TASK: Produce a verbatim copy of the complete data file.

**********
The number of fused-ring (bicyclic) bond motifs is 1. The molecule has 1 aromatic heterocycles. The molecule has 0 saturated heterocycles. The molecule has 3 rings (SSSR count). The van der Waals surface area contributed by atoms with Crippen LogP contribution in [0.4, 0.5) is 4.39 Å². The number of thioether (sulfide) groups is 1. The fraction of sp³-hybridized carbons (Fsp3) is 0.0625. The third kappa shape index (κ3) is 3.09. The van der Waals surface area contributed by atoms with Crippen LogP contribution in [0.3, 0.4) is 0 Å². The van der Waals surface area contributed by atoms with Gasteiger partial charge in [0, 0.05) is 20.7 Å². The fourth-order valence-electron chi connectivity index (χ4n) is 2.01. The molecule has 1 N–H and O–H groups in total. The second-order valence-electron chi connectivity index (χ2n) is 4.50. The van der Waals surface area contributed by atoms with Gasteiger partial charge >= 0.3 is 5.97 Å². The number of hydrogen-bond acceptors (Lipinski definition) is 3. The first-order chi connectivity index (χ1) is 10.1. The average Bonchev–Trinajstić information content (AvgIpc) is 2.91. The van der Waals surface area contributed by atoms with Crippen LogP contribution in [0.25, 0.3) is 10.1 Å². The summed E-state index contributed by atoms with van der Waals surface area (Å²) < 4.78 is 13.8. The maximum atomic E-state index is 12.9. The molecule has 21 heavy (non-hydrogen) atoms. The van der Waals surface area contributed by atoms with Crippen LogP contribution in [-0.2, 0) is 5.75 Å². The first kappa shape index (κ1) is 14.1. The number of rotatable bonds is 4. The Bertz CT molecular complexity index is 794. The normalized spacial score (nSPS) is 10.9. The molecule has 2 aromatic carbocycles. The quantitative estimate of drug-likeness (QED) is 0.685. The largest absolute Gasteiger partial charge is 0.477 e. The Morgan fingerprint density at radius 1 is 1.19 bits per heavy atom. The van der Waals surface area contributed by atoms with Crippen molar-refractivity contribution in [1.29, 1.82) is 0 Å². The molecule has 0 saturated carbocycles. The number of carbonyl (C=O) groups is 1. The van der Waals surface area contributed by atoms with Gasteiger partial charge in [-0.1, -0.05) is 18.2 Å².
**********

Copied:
The number of fused-ring (bicyclic) bond motifs is 1. The molecule has 1 aromatic heterocycles. The molecule has 0 saturated heterocycles. The molecule has 3 rings (SSSR count). The van der Waals surface area contributed by atoms with Crippen LogP contribution in [0.4, 0.5) is 4.39 Å². The number of thioether (sulfide) groups is 1. The fraction of sp³-hybridized carbons (Fsp3) is 0.0625. The third kappa shape index (κ3) is 3.09. The van der Waals surface area contributed by atoms with Crippen LogP contribution in [0.3, 0.4) is 0 Å². The van der Waals surface area contributed by atoms with Gasteiger partial charge in [0, 0.05) is 20.7 Å². The fourth-order valence-electron chi connectivity index (χ4n) is 2.01. The molecule has 1 N–H and O–H groups in total. The second-order valence-electron chi connectivity index (χ2n) is 4.50. The van der Waals surface area contributed by atoms with Gasteiger partial charge >= 0.3 is 5.97 Å². The number of hydrogen-bond acceptors (Lipinski definition) is 3. The first-order chi connectivity index (χ1) is 10.1. The average Bonchev–Trinajstić information content (AvgIpc) is 2.91. The van der Waals surface area contributed by atoms with Crippen LogP contribution in [0.25, 0.3) is 10.1 Å². The summed E-state index contributed by atoms with van der Waals surface area (Å²) < 4.78 is 13.8. The maximum atomic E-state index is 12.9. The molecule has 21 heavy (non-hydrogen) atoms. The van der Waals surface area contributed by atoms with Crippen LogP contribution in [-0.2, 0) is 5.75 Å². The first kappa shape index (κ1) is 14.1. The number of rotatable bonds is 4. The Bertz CT molecular complexity index is 794. The normalized spacial score (nSPS) is 10.9. The molecule has 2 aromatic carbocycles. The quantitative estimate of drug-likeness (QED) is 0.685. The largest absolute Gasteiger partial charge is 0.477 e. The Morgan fingerprint density at radius 1 is 1.19 bits per heavy atom. The van der Waals surface area contributed by atoms with Crippen molar-refractivity contribution in [1.29, 1.82) is 0 Å². The molecule has 0 saturated carbocycles. The number of carbonyl (C=O) groups is 1. The van der Waals surface area contributed by atoms with Gasteiger partial charge in [-0.1, -0.05) is 18.2 Å².